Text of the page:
James Rosenquist, ‘Spaghetti’, 1970, Robert Fontaine Gallery

James Rosenquist was born in 1933 in Grand Forks, North Dakota. In 1955, he moved to New York City on scholarship to study at the Art Students League. Major solo exhibitions have been held at the Miami Art Museum, the National Gallery of Australia, the Solomon R. Guggenheim Museum in New York and Bilbao and the Whitney Museum of American Art and the Museum of Modern Art in New York. Rosenquist is held in the permanent collections of the Art Institute of Chicago, the Deutsche Guggenheim in Berlin, the Israel Museum in Jerusalem, the Centre Georges Pompidou in Paris and the Metropolitan Museum of Art, the Whitney Museum of American Art and the Museum of Modern Art in New York. Rosenquist lives and works in Aripeka, Florida.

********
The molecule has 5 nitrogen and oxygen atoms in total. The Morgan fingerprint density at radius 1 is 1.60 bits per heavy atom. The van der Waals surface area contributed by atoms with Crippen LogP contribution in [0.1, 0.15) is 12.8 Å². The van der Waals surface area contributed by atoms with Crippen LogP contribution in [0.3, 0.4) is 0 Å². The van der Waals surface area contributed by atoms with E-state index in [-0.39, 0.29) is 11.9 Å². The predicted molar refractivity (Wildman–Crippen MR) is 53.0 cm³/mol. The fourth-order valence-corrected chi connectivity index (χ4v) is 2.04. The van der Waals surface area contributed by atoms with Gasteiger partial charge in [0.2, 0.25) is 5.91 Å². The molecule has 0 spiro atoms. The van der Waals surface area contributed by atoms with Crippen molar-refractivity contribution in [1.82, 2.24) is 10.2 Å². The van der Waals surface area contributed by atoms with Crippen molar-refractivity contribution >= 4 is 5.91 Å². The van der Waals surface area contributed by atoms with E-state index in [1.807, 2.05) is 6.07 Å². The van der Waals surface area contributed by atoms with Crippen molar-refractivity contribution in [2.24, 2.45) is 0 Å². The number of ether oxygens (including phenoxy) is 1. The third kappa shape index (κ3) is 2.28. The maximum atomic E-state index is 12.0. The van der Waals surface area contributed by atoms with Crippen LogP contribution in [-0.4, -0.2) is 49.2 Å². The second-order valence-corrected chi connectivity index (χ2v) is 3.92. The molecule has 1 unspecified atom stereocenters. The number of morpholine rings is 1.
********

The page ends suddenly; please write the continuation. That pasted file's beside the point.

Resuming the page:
Signature: Signed Numbered Framed

About James Rosenquist

Leading Pop artist James Rosenquist—who came to prominence among New York School figures like Roy Lichtenstein, Jasper Johns, Robert Rauschenberg, and Willem de Kooning—is well known for his large-scale, fragmented works that bring the visual language of commercial painting onto canvas (notably, from 1957-60, Rosenquist earned his living as a billboard painter). In his use of mass-produced goods and vernacular culture rendered in an anonymous style, Rosenquist's work recalls that of Andy Warhol, while his seemingly irrational, mysterious pictorial combinations owe a debt to Surrealism. His breakthrough work, the iconic F-111 (1965)—51 panels that total over 22 by 24 feet—juxtaposes an American fighter plane with a Firestone tire, garish orange tinned spaghetti, and a young girl under a hair dryer.

American, 1933-2017, Grand Forks, North Dakota, based in Aripeka, Florida

Exhibition Highlights

Galerie Thaddaeus Ropac, 
DeChant Art Consulting, 
From an Art Consultant's Eye